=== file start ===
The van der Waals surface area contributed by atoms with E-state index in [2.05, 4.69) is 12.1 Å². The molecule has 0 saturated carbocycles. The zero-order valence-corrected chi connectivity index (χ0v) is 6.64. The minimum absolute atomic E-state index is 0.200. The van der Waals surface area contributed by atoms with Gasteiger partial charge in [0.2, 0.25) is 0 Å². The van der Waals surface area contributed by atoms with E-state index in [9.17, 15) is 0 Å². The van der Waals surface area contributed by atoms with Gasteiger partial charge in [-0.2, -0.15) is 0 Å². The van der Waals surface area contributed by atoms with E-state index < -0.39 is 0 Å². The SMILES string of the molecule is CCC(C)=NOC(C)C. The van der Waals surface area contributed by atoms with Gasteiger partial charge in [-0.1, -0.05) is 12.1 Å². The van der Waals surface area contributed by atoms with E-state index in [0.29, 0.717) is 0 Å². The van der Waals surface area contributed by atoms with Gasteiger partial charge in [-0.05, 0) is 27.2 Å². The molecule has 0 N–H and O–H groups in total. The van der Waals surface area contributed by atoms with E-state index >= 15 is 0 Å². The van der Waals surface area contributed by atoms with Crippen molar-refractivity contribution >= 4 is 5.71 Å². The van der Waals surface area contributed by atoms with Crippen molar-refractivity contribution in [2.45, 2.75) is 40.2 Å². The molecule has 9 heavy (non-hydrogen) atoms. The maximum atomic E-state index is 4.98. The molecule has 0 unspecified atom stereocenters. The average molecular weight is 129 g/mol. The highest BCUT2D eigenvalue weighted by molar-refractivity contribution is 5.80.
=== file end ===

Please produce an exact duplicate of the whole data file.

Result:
The van der Waals surface area contributed by atoms with E-state index in [2.05, 4.69) is 12.1 Å². The molecule has 0 saturated carbocycles. The zero-order valence-corrected chi connectivity index (χ0v) is 6.64. The minimum absolute atomic E-state index is 0.200. The van der Waals surface area contributed by atoms with Gasteiger partial charge in [0.2, 0.25) is 0 Å². The van der Waals surface area contributed by atoms with E-state index in [9.17, 15) is 0 Å². The van der Waals surface area contributed by atoms with Gasteiger partial charge in [-0.2, -0.15) is 0 Å². The van der Waals surface area contributed by atoms with E-state index < -0.39 is 0 Å². The SMILES string of the molecule is CCC(C)=NOC(C)C. The van der Waals surface area contributed by atoms with Gasteiger partial charge in [-0.1, -0.05) is 12.1 Å². The van der Waals surface area contributed by atoms with E-state index in [0.29, 0.717) is 0 Å². The van der Waals surface area contributed by atoms with Gasteiger partial charge in [-0.05, 0) is 27.2 Å². The molecule has 0 N–H and O–H groups in total. The van der Waals surface area contributed by atoms with E-state index >= 15 is 0 Å². The van der Waals surface area contributed by atoms with Crippen molar-refractivity contribution >= 4 is 5.71 Å². The van der Waals surface area contributed by atoms with Crippen molar-refractivity contribution in [2.45, 2.75) is 40.2 Å². The molecule has 9 heavy (non-hydrogen) atoms. The maximum atomic E-state index is 4.98. The molecule has 0 unspecified atom stereocenters. The average molecular weight is 129 g/mol. The highest BCUT2D eigenvalue weighted by molar-refractivity contribution is 5.80.